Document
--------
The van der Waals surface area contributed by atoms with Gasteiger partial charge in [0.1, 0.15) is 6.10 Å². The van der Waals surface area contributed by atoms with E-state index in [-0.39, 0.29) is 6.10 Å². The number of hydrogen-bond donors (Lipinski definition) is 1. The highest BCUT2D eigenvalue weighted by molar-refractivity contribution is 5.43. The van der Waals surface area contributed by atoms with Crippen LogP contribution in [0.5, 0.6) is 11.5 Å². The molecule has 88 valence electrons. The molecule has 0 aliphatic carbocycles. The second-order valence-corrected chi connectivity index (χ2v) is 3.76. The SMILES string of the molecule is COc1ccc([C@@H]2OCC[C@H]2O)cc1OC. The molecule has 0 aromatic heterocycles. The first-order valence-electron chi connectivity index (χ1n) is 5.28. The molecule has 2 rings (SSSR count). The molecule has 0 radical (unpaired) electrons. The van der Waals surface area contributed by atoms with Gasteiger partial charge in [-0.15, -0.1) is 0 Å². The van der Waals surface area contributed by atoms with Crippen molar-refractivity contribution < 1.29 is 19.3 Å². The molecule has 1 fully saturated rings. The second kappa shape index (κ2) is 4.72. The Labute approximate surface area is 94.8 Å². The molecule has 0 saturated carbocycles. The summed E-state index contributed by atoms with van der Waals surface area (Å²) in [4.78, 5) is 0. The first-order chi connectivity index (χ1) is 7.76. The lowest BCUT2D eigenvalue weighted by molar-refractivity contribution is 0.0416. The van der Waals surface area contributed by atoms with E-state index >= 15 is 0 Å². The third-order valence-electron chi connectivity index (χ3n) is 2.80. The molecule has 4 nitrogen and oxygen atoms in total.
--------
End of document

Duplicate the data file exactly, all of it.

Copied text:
The van der Waals surface area contributed by atoms with Gasteiger partial charge in [0.1, 0.15) is 6.10 Å². The van der Waals surface area contributed by atoms with E-state index in [-0.39, 0.29) is 6.10 Å². The number of hydrogen-bond donors (Lipinski definition) is 1. The highest BCUT2D eigenvalue weighted by molar-refractivity contribution is 5.43. The van der Waals surface area contributed by atoms with Crippen LogP contribution in [0.5, 0.6) is 11.5 Å². The molecule has 88 valence electrons. The molecule has 0 aliphatic carbocycles. The second-order valence-corrected chi connectivity index (χ2v) is 3.76. The SMILES string of the molecule is COc1ccc([C@@H]2OCC[C@H]2O)cc1OC. The molecule has 0 aromatic heterocycles. The first-order valence-electron chi connectivity index (χ1n) is 5.28. The molecule has 2 rings (SSSR count). The molecule has 0 radical (unpaired) electrons. The van der Waals surface area contributed by atoms with Gasteiger partial charge in [-0.15, -0.1) is 0 Å². The van der Waals surface area contributed by atoms with Crippen molar-refractivity contribution < 1.29 is 19.3 Å². The molecule has 1 fully saturated rings. The second kappa shape index (κ2) is 4.72. The Labute approximate surface area is 94.8 Å². The molecule has 0 saturated carbocycles. The summed E-state index contributed by atoms with van der Waals surface area (Å²) in [4.78, 5) is 0. The first-order chi connectivity index (χ1) is 7.76. The lowest BCUT2D eigenvalue weighted by molar-refractivity contribution is 0.0416. The van der Waals surface area contributed by atoms with E-state index >= 15 is 0 Å². The third-order valence-electron chi connectivity index (χ3n) is 2.80. The molecule has 4 nitrogen and oxygen atoms in total.